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a law unto itself …


The Beagle Editor, There are many parallels between our two Councils in how they conduct their affairs and we read with interest that your Council has shown on several occasions to be defiant of providing information requested under the Government Information (Public Access) Act 2009 (NSW) Act. We are aware that there are currently requests for information from Council and State Departments and look forward to learning if those requests are forthcoming. Your readers in the BVSC region might be interested in our latest media release: a law unto itself …

Once again Bega Valley Shire Council (BVSC) has thumbed its nose at its legal obligations by refusing to provide information in accordance with the requirements of the GIPA Act.

According to the NSW Government, the objective of the Government Information (Public Access) Act 2009 (NSW), known as the GIPA Act is

“to make government information more accessible to the public by requiring government agencies to make certain sorts of information freely available; encouraging government agencies to release as much other information as possible; giving the public an enforceable right to make access applications for government information; and restricting access to information only when there is an overriding public interest against disclosure”.

Unfortunately, Bega Valley Shire Council (BVSC) treats the requirements of the GIPA Act with the same contempt that it does anything that might inconvenience its determination to do whatever it likes, even if it means ignoring its own operating policies.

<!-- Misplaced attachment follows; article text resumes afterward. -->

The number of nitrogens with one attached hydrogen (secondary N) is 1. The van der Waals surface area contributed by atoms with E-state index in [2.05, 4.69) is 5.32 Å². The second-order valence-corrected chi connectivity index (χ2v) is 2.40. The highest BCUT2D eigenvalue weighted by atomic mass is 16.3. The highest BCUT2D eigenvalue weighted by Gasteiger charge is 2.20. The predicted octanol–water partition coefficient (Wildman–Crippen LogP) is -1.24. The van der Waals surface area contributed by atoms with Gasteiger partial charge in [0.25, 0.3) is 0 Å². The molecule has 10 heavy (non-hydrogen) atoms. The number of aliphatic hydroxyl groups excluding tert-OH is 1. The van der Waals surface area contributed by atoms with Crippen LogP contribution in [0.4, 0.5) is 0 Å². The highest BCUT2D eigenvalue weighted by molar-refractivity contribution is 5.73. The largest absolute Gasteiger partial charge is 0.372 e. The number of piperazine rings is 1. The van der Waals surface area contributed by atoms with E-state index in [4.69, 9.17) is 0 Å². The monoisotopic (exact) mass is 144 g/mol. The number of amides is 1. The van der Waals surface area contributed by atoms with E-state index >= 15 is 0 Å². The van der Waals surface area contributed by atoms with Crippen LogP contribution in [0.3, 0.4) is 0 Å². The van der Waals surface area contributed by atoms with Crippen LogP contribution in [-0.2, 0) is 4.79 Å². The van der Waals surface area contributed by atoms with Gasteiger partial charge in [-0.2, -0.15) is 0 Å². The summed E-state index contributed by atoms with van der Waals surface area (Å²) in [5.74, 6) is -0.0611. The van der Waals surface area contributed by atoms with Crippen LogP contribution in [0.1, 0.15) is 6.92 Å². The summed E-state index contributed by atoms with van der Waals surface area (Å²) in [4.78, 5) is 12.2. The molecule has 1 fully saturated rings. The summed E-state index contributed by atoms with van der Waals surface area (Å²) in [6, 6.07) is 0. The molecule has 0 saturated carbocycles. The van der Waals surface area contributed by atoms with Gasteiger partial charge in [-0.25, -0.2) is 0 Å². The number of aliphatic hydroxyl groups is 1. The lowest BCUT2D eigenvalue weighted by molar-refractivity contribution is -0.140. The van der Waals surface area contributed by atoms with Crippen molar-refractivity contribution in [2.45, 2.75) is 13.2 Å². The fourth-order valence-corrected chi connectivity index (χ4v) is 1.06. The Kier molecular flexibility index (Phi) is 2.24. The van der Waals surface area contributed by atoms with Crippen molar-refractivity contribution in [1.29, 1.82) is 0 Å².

In October, 2017, the BVSRRA lodged a GIPA Application with BVSC, requesting it to provide

“…a summary of all code of conduct complaints submitted to council over the past five (5) financial years, including

  • the number of complaints made against councillors each year & the number of complaints upheld, rejected or withdrawn;

  • number of complaints made against council employees each year & the number of complaints upheld, rejected or withdrawn”

BVSC subsequently refused to provide the requested information on the basis that it provided the information to the Office of Local Government (OLG) each year & it was available from them. The BVSRRA contacted the OLG & confirmed that the information provided by BVSC did not include that requested in its GIPA Application.

The BVSRRA then contacted the Information & Privacy Commission (IPC) requesting a review of BVSC’s decision in respect of its GIPA Application.

This week the IPC completed its review of BVSC’s decision, finding that the information requested by the BVSRRA was not available from the OLG, as claimed by BVSC, & recommending that council reconsider the association’s request.

As mentioned earlier, BVSC not only acts as a law unto itself in refusing to meet its legal obligations, but it also ignores its own policies & procedures, as highlighted by the BVSRRA in its opinion piece “on complaints management”.

The BVSRRA is of the view that BVSC management is entirely unaccountable & that in failing to address that situation, the elected council is continuing to fail in its duty to the shire’s residents & ratepayers.

John Richardson

Secretary/Treasurer

Bega Valley Shire Residents & Ratepayers Association


#Opinion #Bega

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